Cold, tentative morning light flooded the lands of Beleriand, washing away the night’s shadows. The air was cool and crisp; and in Hithlum, a soft grey mist traced the surroundings with silver, lingering despite the faint stirring of a breeze. All was quiet. Not even birdsong broke the still of the morn. And yet there was something – upon the shore, maybe – the faintest touch of feet to sand?
A sudden laugh shattered the peace, ringing out through the air, unexpected, yet with the musical beauty of the Firstborn. It was immediately followed by a reprimand in an earnest, youthful voice;
“Nínim! Be quiet, you’ll scare them away!”
“I won’t, I won’t! Birds like laughing!”
And there became visible three figures, moving along the shore. The contours of their forms were vague, veiled by the mist; and the soft hues of their raiment were merging with the backdrop of pink-streaked sky. One amongst them was full-grown; he was a tall figure, with a lithe step and proud bearing, and a spark to his eye undimmed by hardship; and he looked down upon the others with a great warmth in his face. The other two were of similar stature, and similar fair features; yet the one was a boy, a young Elf with dark hair and a determined set to his jaw; whereas the other was the small form of a girl, rosy-cheeked, with a river of golden hair swirling about her waist. This girl was skipping and dancing ahead of her companions; and she was chattering in quick, merry tones.
“What colour will the birds be, Linfëa? Will there be baby birds, too? An’ do you think they’ll fly away when we come? I want to talk with them, like you do!” She gave a joyous skip, almost tripping over her own whirling cloak.
The elder Elf grinned, and snatched the child up in his arms, saying,
“They will certainly fly away, little Nínim, if you chatter like this! You can only talk with them if you are very, very quiet.” His voice was filled with mock solemnity.
“Nínim’s never ever quiet,” declared the other youngster decidedly, looking to her and nodding his head in firm confirmation.
“I don’t like being quiet,” giggled the maiden, wriggling and squirming; “why should we be quiet when the wind and the rain and the birds make such a lot of noise?” The Elf holding her laughed, and turned to spin her through the air until she shrieked with excitement.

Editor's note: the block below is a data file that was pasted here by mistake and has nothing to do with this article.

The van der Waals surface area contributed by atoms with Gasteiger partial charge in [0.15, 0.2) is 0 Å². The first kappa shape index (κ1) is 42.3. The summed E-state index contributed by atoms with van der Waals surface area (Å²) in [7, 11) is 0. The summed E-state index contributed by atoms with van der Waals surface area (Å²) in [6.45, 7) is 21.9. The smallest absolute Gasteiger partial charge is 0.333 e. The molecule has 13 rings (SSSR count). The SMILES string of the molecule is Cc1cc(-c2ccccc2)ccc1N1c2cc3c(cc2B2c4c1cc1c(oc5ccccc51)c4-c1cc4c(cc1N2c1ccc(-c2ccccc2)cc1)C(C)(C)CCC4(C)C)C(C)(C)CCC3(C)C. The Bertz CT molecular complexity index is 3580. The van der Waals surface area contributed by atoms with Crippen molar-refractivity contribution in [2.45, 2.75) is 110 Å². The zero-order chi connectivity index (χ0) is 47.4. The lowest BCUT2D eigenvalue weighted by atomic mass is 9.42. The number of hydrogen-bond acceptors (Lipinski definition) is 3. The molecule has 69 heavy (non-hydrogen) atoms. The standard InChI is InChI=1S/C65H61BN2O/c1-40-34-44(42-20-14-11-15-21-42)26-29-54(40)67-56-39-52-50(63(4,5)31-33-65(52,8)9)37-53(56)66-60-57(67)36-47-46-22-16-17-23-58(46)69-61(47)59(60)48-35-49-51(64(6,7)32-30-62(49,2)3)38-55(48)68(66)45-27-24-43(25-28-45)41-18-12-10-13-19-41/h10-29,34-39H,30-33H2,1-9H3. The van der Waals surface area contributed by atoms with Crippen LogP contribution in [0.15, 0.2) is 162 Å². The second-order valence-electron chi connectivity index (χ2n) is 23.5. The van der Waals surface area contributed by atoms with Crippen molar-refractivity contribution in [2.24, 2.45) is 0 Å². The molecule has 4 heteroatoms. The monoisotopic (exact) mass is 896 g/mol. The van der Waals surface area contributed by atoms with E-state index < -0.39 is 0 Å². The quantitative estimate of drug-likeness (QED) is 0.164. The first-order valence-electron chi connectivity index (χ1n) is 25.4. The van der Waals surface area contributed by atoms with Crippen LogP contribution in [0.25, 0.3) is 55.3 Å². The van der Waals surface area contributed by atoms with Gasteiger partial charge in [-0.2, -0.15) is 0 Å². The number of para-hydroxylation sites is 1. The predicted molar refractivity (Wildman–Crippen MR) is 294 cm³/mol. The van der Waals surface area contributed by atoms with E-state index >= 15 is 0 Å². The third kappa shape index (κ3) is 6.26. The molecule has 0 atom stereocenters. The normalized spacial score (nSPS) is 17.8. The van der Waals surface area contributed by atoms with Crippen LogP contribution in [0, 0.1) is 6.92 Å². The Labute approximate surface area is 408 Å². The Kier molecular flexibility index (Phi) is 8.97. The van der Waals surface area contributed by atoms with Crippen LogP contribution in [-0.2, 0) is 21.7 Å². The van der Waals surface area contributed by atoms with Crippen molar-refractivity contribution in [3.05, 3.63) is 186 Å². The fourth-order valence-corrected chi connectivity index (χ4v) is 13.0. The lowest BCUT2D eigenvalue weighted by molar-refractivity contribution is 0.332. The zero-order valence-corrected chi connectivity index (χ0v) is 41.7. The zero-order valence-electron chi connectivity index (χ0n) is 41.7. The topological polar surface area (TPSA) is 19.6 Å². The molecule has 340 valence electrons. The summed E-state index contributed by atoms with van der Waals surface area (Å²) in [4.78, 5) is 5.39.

“You will grow wise, Nínim,” said he, warmly. “Wise, indeed. Now, do you see the tree yonder? Run thither and see if you can spot the birds.” He set down the little maiden, who staggered a few steps before regaining her balance, and then scurried excitedly away on short plump legs, her brother beside her. Their hair rippled and danced in the breeze, long and gleaming; the soft folding cloaks that could envelop their small forms drifted out behind them; and the calm of the morning, the gentle rays of the rising sun, met to weave a fair spell, an enchantment of peace and ethereal beauty in which the three edhil moved, unseen by the rest of the world.
The elder Elf paused to watch their progress, and a smile curved his lips.
“Oh, light-hearted Elflings!” he murmured, under his breath. “If only you could have lived within the Blessed Realm. I fear that it is a crueller world that you shall grow into, than that which your ancestors knew.” He turned his gaze out across the lake, and watched, for a moment, the ever-changing droplets of sparkling light that danced over the water’s surface, twinkling and glittering. Then, with a soft sigh, he looked back to his two charges. They were chasing each other joyfully about the wrong tree. For a moment, he paused, lowering his glance; but finally, with a strengthening of resolve expressed in naught but the light of his eyes, he strode over to join them.
As the Elf reached the children, Nínim immediately turned upon him, grabbing at his arm with one chubby little hand.
“Linfëa, Linfëa, your turn to chase! Come!” She darted away around the tree, grinning at him temptingly from amidst a splash of leaves. “Bet you can’t catch me!”
“Bet I can!” He leapt forward in pursuit, grabbing her easily and gripping her tight in his arms as she struggled and giggled. “See! I have you!”
“No fair, no fair!” she laughed; “you cheated!”
“Yes, all grown-ups have to hop!” explained the boy, with an impish grin.
“Oh?” said Linfëa, a mirthful twinkle coming to his eye. “Really? I don’t remember agreeing to that.” Nínim, at last managing to wriggle free from his hold, fell to the ground and scrambled away.
“Come! Catch me!” she cried. Linfëa smiled, saying with an air of innocence,
“But I thought we were going to go and greet these birds? Come, do not you want to?” The young girl gasped and paled, in an agony of indecision.
“Yes … I want to see the birds…” she managed, at last, although evidently downcast. Linfëa grinned at her doleful expression.
“I’ll catch you afterwards,” he offered, and laughed as he saw the expression of delight that spread over her rounded face.